831. The blood-vessels of the lungs are more numerous than those of any other part of the body of the same bulk. These vessels, of the largest size, as they arise from the heart, are more immediately than in any other part, subdivided into vessels of the smallest size; and these small vessels spread out near to the internal surfaces of the

bronchial cavities, are situated in a loose cellular texture, and covered by a tender membrane only: so that, considering how readily and frequently these vessels are gorged with blood, we may understand why an hæmorrhagy from them is, next to that of the nose, the most frequent of any; and particularly, why any violent shock given to the whole body, so readily occasions an hæmoptysis.

832. An hæmoptysis may be occasioned by external violence at any period of life ; and I have explained above (760) why, in adult persons, while the arterial plethora still prevails in the system, that is, from the age of sixteen to that of five-and-thirty, an hæmoptysis may at any time be produced, merely by a plethoric state of the


883. But it has been also observed above (761) · that an hæmoptysis more frequently arises from a faulty proportion between the capacity of the vessels of the lungs and that of those of the rest of the body. Accordingly, it is often a hereditary disease, which implies a peculiar and faulty con. formation. And the disease also happens especially to persons who discover the smaller capacity of their lungs, by the narrowness of their chest, and by the prominency of their shoulders; which last is a mark of their having been long liable to a dif. ficult respiration.

834. With these circumstances also the disease happens especially to persons of a sanguine tem- ' perament; in whom, particularly, the arterial plethora prevails. It happens likewise to persons of a slender delicate make, of which a long neck is a mark'; to persons of much sensibility and irritability, and therefore of quick parts, whose bodies are generally of a delicate structure; to persons who have been formerly liable to frequent hæmorrhagies of the nose; to persons who have suffered a suppression of any hæmorrhagy they had formerly been liable to, the most frequent instance of which is in females who have suffered a suppres. sion of their menstrual flux; and lastly, to persons who have suffered the amputation of any considerable limb.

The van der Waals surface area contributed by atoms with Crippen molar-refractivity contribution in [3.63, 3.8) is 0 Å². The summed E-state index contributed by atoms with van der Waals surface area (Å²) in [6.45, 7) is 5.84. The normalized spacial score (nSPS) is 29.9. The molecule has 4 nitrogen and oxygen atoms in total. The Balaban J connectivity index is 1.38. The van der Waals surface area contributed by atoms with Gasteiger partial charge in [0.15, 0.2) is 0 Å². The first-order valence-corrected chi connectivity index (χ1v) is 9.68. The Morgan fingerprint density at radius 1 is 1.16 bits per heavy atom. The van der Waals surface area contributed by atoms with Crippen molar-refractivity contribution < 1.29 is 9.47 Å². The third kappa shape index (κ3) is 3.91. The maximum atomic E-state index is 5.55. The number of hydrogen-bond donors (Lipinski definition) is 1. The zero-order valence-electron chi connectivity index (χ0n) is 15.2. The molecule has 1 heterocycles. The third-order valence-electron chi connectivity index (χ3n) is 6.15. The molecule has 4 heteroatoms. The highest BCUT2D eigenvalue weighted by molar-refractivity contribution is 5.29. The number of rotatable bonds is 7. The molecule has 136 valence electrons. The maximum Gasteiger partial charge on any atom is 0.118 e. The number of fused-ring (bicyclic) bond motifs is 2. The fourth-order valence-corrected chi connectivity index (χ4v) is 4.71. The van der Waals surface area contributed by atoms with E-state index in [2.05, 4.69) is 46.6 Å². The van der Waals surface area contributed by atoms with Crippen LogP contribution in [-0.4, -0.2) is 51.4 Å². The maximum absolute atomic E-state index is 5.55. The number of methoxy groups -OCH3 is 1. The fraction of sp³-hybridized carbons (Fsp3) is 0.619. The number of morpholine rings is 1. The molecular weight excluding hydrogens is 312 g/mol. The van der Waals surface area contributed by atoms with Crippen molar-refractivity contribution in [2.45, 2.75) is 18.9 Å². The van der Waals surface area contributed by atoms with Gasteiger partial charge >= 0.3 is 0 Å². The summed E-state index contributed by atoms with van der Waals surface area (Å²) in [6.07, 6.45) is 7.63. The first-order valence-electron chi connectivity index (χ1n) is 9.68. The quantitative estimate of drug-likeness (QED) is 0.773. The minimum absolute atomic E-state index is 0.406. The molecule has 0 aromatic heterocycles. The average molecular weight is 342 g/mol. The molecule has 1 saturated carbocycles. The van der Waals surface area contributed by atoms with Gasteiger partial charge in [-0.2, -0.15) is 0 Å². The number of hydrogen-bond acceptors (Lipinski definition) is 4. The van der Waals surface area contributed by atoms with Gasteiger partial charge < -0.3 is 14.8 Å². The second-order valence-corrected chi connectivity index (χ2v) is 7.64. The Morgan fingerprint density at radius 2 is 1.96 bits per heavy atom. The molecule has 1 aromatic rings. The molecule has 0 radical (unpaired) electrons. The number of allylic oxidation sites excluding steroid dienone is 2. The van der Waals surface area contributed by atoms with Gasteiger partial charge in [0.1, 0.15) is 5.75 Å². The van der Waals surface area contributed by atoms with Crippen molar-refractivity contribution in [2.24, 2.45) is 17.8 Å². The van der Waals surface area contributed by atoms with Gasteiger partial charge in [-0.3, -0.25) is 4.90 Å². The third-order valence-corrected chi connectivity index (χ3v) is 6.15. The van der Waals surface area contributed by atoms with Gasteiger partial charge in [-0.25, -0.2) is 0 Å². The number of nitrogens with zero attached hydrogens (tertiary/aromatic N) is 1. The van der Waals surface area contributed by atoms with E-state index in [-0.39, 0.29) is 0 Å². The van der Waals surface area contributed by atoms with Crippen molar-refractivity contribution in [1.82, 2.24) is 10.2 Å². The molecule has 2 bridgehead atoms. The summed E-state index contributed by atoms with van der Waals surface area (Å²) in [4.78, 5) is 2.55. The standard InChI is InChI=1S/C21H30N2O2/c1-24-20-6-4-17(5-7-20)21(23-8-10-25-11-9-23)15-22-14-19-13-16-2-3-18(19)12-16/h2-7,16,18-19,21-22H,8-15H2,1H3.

835. In most of these cases (834) the disease happens especially to persons about the time of their coming to their full growth, or soon after it, and this for the reasons fully set forth above.


836. From all that has been said from 831 to 835, the predisponent cause of hæmoptysis will be sufficiently understood, and the disease may happen from the mere circumstance of the predisponent cause arising to a considerable degree. In the predisposed, however, it is often brought on by the concurrence of various occasional and exciting causes. One of these, and perhaps a fre